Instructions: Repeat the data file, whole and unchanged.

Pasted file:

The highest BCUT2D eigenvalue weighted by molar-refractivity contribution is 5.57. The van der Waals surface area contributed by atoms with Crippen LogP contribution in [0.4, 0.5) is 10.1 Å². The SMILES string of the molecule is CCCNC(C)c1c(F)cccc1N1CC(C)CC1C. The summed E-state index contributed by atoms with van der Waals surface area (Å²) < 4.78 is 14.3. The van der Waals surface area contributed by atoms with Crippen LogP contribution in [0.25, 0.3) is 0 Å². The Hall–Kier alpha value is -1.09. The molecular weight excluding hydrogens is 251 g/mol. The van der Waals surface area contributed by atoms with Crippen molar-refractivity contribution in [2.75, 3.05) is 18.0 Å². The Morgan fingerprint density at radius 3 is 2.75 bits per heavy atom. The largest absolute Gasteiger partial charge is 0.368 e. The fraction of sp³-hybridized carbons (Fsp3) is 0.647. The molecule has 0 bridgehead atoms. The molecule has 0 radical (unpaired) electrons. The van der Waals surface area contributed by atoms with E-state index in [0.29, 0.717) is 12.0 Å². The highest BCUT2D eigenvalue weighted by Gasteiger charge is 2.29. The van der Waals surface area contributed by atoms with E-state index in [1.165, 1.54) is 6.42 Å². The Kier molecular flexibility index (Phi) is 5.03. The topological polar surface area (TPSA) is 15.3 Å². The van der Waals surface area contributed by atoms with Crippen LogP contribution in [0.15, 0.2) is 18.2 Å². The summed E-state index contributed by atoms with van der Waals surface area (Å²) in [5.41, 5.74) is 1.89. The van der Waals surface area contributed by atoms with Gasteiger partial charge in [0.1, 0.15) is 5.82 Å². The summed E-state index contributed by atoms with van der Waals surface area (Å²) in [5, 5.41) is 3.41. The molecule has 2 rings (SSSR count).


The highest BCUT2D eigenvalue weighted by molar-refractivity contribution is 5.57. The van der Waals surface area contributed by atoms with Crippen LogP contribution in [0.4, 0.5) is 10.1 Å². The SMILES string of the molecule is CCCNC(C)c1c(F)cccc1N1CC(C)CC1C. The summed E-state index contributed by atoms with van der Waals surface area (Å²) < 4.78 is 14.3. The van der Waals surface area contributed by atoms with Crippen LogP contribution in [0.25, 0.3) is 0 Å². The Hall–Kier alpha value is -1.09. The molecular weight excluding hydrogens is 251 g/mol. The van der Waals surface area contributed by atoms with Crippen molar-refractivity contribution in [2.75, 3.05) is 18.0 Å². The Morgan fingerprint density at radius 3 is 2.75 bits per heavy atom. The largest absolute Gasteiger partial charge is 0.368 e. The fraction of sp³-hybridized carbons (Fsp3) is 0.647. The molecule has 0 bridgehead atoms. The molecule has 0 radical (unpaired) electrons. The van der Waals surface area contributed by atoms with E-state index in [0.29, 0.717) is 12.0 Å². The highest BCUT2D eigenvalue weighted by Gasteiger charge is 2.29. The van der Waals surface area contributed by atoms with E-state index in [1.165, 1.54) is 6.42 Å². The Kier molecular flexibility index (Phi) is 5.03. The topological polar surface area (TPSA) is 15.3 Å². The van der Waals surface area contributed by atoms with Crippen LogP contribution in [0.15, 0.2) is 18.2 Å². The summed E-state index contributed by atoms with van der Waals surface area (Å²) in [5.41, 5.74) is 1.89. The van der Waals surface area contributed by atoms with Gasteiger partial charge in [0.1, 0.15) is 5.82 Å². The summed E-state index contributed by atoms with van der Waals surface area (Å²) in [5, 5.41) is 3.41. The molecule has 2 rings (SSSR count).